Novice Self-publishing, 4 – Layout

pilcrow symbol

For this, you will need to click on that pilcrow symbol (pictured above) to show where you have entered spaces, line returns and section breaks (see my previous post).

The title page of your book will be centred vertically while the copyright declaration on its reverse is traditionally aligned at the bottom of the page (this is where Amazon’s templates put it, anyway). Your contents and main text will be aligned to start at the top of the page.

Any Page Layout change will require you to insert a Section Break in your manuscript.

Amazon’s formatted templates have these in place for the preliminary pages of your book, but it is easy to delete them by mistake. It’s also useful to know how they work in case you want to group stories or chapters into sections with mini title pages of their own.

Section Breaks

Section Breaks stop the formatting from one page carrying over to the next.

You will find Section Breaks in the PAGE LAYOUT tab under Breaks.

Do Not Use Page Break. For our purposes, always use a Section Break. The one you will use most is Next Page.

Vertical Layout

If you are breaking your stories or chapters into groups you can add a separator page to announce a new group.

These are normally centred vertically and horizontally, as above, and are blank on the reverse, as below.

To change the vertical layout of a page, go to…

  • PAGE LAYOUT tab,
  • Page Setup (click the little arrow bottom right of that tab),
  • Layout (third tab)
  • find Vertical Alignment and select the one you want from the drop-down menu.

At the end of your centred page (such as the Title Page or group separators) insert a New Page Section Break to change to top-aligned pages (such as your story text).

Similarly, at the end of your final chapter in a group, insert a New Page Section Break before you centre-align your following group separator page.

If your final story/chapter in a group ends on a right-hand (odd-numbered) page, you may need to insert a blank page before your separator page – as below.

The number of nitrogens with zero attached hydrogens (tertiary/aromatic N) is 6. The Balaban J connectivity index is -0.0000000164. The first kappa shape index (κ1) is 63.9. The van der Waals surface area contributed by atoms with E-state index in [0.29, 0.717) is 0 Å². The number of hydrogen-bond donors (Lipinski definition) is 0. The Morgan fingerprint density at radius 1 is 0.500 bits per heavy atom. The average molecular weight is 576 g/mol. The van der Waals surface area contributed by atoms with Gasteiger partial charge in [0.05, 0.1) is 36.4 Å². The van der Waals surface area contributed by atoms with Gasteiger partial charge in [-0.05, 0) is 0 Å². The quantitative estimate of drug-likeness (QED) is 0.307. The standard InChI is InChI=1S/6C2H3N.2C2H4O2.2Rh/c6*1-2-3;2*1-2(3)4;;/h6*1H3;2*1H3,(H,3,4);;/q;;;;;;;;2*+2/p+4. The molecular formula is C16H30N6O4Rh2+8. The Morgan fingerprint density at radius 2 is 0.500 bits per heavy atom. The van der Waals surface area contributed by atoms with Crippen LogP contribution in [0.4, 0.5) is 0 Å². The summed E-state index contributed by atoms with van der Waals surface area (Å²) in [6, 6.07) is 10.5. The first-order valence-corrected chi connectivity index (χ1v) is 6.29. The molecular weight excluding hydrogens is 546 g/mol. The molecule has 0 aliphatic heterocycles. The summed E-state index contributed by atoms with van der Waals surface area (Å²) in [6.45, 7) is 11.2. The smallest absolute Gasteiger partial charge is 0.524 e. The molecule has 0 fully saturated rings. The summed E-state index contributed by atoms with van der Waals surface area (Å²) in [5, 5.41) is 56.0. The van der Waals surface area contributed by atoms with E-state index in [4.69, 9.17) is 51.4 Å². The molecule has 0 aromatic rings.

Let me know if you find anything particularly confusing and I’ll try to illustrate it better.

Tell me if I’ve missed out information I should have included.

My next Novice Self-publishing post will deal with Tables of Contents (TOC)

6 thoughts on “Novice Self-publishing, 4 – Layout

  1. I love how you’ve broken this down into such manageable stages & highlighted how to get things like alignments & section breaks in your document, you’ve made it far more simple & straightforward. xx

    Liked by 2 people

    1. I’m glad you think so. In retrospect, my previous posts in the series seemed to go on a bit (at least, they did while I was compiling them). I may go back and split them up one day. It’s all a learning curve…

      Liked by 1 person

  2. Thanks for this! Good to know if I venture into self publishing. That’s the B plan if the scripts don’t sell. But A plan is to sell a script and do that again. And again. Life will tell!

    Liked by 1 person

    1. Good luck with your scripts; may they find their audience before too long.
      Wrinklies like me, who start writing late in life, don’t have the years that even best-selling writers seem to have taken to be recognised. Our writing group never expected to sell our anthology more widely than among ourselves for our families at Christmas, but we’ve had some success locally, thanks to the local library and the U3A.


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